I work as a library manager for two neighbourhood public library branches, and some of my shifts are working the front line, providing customer service. We’re not a business, so we don’t have sales quotas, although we would be alarmed if we checked out far fewer books or if kids stopped attending puppet shows! Being non-profit, we’re not out for a buck, and we don’t relish collecting library fines. We have consistent government funding. Apart from grumpy folks reminding us, “I’m a taxpayer and I pay your salary!” we have it pretty good.
On a typical day when I work at the Information Desk, I walk around the library every 20 or 30 minutes and see if anyone needs help. We leave the regulars alone because we know they will ask. Usually someone will snag me if they have a question. The most common one is (when looking at the online catalogue), “How can you tell if this book is at this branch?” Otherwise people ask for “sections:” “Where’s the cookbook section?” or “Where are the history books?” Rather than pointing, I go along and describe what’s in the section. Otherwise my customer spends half an hour browsing all the cookbooks when they really just wanted a few recipes to use up zucchini, or they survey all of human history to find a book on pre-Columbian art, only to give up because it was in the art “section.”
You might think that everyone coming into the library loves reading, but not so. We have reading-related questions, and then we have “all the rest.” Most people think you can only ask for library books, or maybe information about library programs, at the Information Desk. In fact, we answer every type of inquiry, from “Can I put a hold on Vincent Lam’s latest book?” to “What are the dates of the film festival this year?” to “Is there any place I can get my bike fixed for free?” When I give a library tour to newcomers, I tell them they can ask about books, technology, programs, community information, or they can ask us for any kind of factual information – and we look up the answers. (We are trained to find authoritative sources, too.)
At my two library branches, we have lots of people who spend every day with us, and we get to know them well. There are the ones who compete to get in the door and read the newspaper first, and the ones who run to the computer lab to check email and Facebook and play online slot machines, and those who scour the DVD shelves and leave with armloads of movies every day, and those who want a big easy chair to use the free wireless. Of course, anyone looking for a quiet spot to study is out of luck, because we don’t have a “quiet policy.” Everyone is permitted to speak in a normal conversational tone, and once you times that by 60, it’s bedlam! The library is a home away from home for people who stay at shelters overnight, or have too many room mates, or are killing time between appointments, or just need somewhere to spend time, not money.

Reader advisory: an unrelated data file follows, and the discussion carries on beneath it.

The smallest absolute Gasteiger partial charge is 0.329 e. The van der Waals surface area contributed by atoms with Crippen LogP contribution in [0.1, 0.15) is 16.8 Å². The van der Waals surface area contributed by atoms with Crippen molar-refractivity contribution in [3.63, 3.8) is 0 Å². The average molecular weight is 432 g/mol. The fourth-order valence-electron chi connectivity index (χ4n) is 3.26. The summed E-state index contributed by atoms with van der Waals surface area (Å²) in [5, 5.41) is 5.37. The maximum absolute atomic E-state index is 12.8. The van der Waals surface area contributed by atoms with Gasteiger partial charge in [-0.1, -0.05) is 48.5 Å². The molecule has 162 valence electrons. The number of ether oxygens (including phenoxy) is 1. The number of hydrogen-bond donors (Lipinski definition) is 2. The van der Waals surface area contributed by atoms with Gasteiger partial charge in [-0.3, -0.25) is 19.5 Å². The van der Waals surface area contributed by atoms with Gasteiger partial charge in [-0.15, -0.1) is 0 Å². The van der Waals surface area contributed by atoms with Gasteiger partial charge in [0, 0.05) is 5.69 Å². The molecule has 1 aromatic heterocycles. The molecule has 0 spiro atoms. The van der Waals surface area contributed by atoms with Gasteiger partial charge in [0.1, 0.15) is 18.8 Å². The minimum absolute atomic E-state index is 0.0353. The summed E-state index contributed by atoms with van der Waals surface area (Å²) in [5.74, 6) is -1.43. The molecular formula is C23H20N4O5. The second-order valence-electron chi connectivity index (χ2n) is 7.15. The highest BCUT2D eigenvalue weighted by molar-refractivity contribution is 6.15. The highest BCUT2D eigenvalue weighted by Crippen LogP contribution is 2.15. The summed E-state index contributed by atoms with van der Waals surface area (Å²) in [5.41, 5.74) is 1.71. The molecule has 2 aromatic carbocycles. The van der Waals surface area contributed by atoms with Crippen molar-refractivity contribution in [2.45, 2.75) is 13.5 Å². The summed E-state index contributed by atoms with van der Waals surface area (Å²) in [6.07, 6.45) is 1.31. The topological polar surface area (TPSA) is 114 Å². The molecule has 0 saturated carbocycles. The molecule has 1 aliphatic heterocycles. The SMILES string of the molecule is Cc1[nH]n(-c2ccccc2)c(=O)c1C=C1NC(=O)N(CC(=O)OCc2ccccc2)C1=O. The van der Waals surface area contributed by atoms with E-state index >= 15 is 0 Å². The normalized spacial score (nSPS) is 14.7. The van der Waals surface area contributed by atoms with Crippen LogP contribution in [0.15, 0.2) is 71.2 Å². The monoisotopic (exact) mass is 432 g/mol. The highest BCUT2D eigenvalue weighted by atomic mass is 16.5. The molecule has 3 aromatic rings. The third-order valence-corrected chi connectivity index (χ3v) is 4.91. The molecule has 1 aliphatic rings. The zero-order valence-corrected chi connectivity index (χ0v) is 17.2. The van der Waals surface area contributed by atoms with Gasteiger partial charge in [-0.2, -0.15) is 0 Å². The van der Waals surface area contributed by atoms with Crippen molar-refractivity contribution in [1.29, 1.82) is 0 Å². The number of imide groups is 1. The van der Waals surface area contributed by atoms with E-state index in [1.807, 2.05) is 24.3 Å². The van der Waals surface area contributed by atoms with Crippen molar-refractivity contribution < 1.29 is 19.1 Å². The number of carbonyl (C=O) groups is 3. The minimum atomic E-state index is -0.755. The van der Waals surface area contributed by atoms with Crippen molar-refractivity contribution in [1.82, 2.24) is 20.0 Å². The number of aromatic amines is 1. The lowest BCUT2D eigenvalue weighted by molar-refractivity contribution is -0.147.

At my library branches, we spend time every day with people who have serious mental health issues, who have difficulty getting along with others in public places, who have significant health problems and don’t take care of themselves as they should, people with addictions, people moving back into the community after a prison term, people biding their time, and people who are diligently trying to start over.
I divide our regulars into four categories:
- the “in-and-out” transaction people, who are self-sufficient and don’t interact with staff much
- the library lovers, who talk with us about books and reading or community events, and show a lot of appreciation for libraries
- the demanding people, who engage us with one query after another
- and the high-needs folks, who rely deeply on the library and its staff for social interaction and personal assistance. It’s this group of customers who create our biggest challenges, but also the most rewarding outcomes.
I can’t count the number of times I have chatted with someone in the stacks, who has said “I can’t read so good,” and asked if we have an adult upgrading program (we do). Or how many times I’ve sat down beside someone who doesn’t know how to hold a mouse or open a program, but needs to create an email account so they can sell stuff on Kijiji. Or how many times a 20-year-old who left school at 14 has asked to volunteer at the library because they need work experience and a reference.
I don’t give the same level of service to everyone at the library. If you want to check where you are on the waiting list for Mockingjay, you’ll get a moment of my time while I find out you are #233. But if you need someone to give you feedback on your resume and help you re-format it, I am yours for 40 minutes, while any new customers are sent scuttling to their “sections.” Equal, no. Equitable?
So for all of you self-sufficient book lovers out there – excuse me, but this guy here needs my help getting his life in order!
Now if you need someone to set up your e-book reader for you, we do that too…
This is a great post… I think I’m always sort of vaguely aware of the other things going on at the library and the social services they provide, but I’ve always been the “in-and-out” person who just wants my books. I am trying to become more of a “library lover” type and get more involved! Thanks for everything you do! 🙂